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Rational Inattention to Subsidies for Charitable Contributions

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  • Kimberly Scharf
  • Sarah Smith

    ()

Abstract

Evidence suggests that individuals fail to process all relevant attributes when making decisions. Recent literature has mainly focused on shrouded attributes. Here we present a simple model where agents rationally choose not to process attributes even when they are not shrouded, and we investigate its predictions for the case of subsidies for charitable donations. These are offered as rebates or matches. Both lower the price of giving, but, crucially, with different implications for rational non-processing choices. Survey and experimental evidence on donation responses to equivalent changes in the match and the rebate is consistent with our model of rational inattention.

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Bibliographic Info

Paper provided by Department of Economics, University of Bristol, UK in its series The Centre for Market and Public Organisation with number 11/269.

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Length: 18 pages
Date of creation: Jul 2011
Date of revision:
Handle: RePEc:bri:cmpowp:11/269

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Keywords: Tax salience; rational inattention; charitable giving;

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References

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  1. James Andreoni & A Abigail Payne, 2001. "Government Grants to Private Charities: Do They Crowd-Out Giving or Fundraising?," Public Economics 0111001, EconWPA.
  2. Karlan, Dean & List, John, 2006. "Does Price Matter in Charitable Giving? Evidence from a Large-Scale Natural Field Experiment," Working Papers 13, Yale University, Department of Economics.
  3. Johansson-Stenman Olof & Svedsäter Henrik, 2008. "Measuring Hypothetical Bias in Choice Experiments: The Importance of Cognitive Consistency," The B.E. Journal of Economic Analysis & Policy, De Gruyter, vol. 8(1), pages 1-10, September.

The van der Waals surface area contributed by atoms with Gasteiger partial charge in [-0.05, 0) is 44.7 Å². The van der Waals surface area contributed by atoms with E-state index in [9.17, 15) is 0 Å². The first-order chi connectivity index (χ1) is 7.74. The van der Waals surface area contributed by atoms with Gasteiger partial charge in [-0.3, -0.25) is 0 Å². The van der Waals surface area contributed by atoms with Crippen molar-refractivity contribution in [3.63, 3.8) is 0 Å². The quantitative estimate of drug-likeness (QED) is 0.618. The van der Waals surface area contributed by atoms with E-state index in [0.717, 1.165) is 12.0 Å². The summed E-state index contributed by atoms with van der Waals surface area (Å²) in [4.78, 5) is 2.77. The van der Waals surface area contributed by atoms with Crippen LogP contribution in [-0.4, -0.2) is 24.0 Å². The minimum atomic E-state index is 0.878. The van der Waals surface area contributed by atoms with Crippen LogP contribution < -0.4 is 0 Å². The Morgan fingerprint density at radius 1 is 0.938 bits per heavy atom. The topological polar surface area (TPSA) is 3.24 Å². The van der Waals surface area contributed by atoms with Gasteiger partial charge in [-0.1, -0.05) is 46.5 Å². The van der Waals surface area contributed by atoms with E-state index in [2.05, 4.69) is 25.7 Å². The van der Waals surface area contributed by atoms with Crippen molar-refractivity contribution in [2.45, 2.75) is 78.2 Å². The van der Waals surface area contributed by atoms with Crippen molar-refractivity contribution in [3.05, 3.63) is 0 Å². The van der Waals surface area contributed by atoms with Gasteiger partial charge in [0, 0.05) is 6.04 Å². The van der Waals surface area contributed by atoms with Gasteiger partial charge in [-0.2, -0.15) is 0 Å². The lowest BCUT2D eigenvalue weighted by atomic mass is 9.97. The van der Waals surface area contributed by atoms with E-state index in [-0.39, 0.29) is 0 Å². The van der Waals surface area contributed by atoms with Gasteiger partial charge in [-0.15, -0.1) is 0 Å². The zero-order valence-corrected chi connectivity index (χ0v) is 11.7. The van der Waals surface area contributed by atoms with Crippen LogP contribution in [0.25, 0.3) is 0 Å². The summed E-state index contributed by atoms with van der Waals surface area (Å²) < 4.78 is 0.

4. Douglas D. Davis & Edward L. Millner, 2004. "Rebates, Matches, and Consumer Behavior," Working Papers 0401, VCU School of Business, Department of Economics.
  5. Eckel, Catherine C. & Grossman, Philip J., 2003. "Rebate versus matching: does how we subsidize charitable contributions matter?," Journal of Public Economics, Elsevier, vol. 87(3-4), pages 681-701, March.
  6. Charles T. Clotfelter, 1985. "Federal Tax Policy and Charitable Giving," NBER Books, National Bureau of Economic Research, Inc, number clot85-1.
  7. Gabaix, Xavier & Laibson, David I., 2006. "Shrouded Attributes, Consumer Myopia, and Information Suppression in Competitive Markets," Scholarly Articles 4554333, Harvard University Department of Economics.
  8. John List & David Reiley, 2008. "Field experiments," Artefactual Field Experiments 00091, The Field Experiments Website.
  9. Raj Chetty & Adam Looney & Kory Kroft, 2009. "Salience and taxation: theory and evidence," Finance and Economics Discussion Series 2009-11, Board of Governors of the Federal Reserve System (U.S.).
  10. Catherine Eckel & Philip Grossman, 2008. "Subsidizing charitable contributions: a natural field experiment comparing matching and rebate subsidies," Experimental Economics, Springer, vol. 11(3), pages 234-252, September.
  11. Clotfelter, Charles T., 1985. "Federal Tax Policy and Charitable Giving," National Bureau of Economic Research Books, University of Chicago Press, edition 1, number 9780226110486.
  12. Jennifer Brown & Tanjim Hossain & John Morgan, 2010. "Shrouded Attributes and Information Suppression: Evidence from the Field," The Quarterly Journal of Economics, MIT Press, vol. 125(2), pages 859-876, May.
  13. Jon Bakija & Bradley Heim, 2008. "How Does Charitable Giving Respond to Incentives and Income? Dynamic Panel Estimates Accounting for Predictable Changes in Taxation," NBER Working Papers 14237, National Bureau of Economic Research, Inc.
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Cited by:
  1. Sarah Smith, 2012. "Increasing Charitable Giving: What Can We Learn from Economics?," Fiscal Studies, Institute for Fiscal Studies, vol. 33(4), pages 449-466, December.

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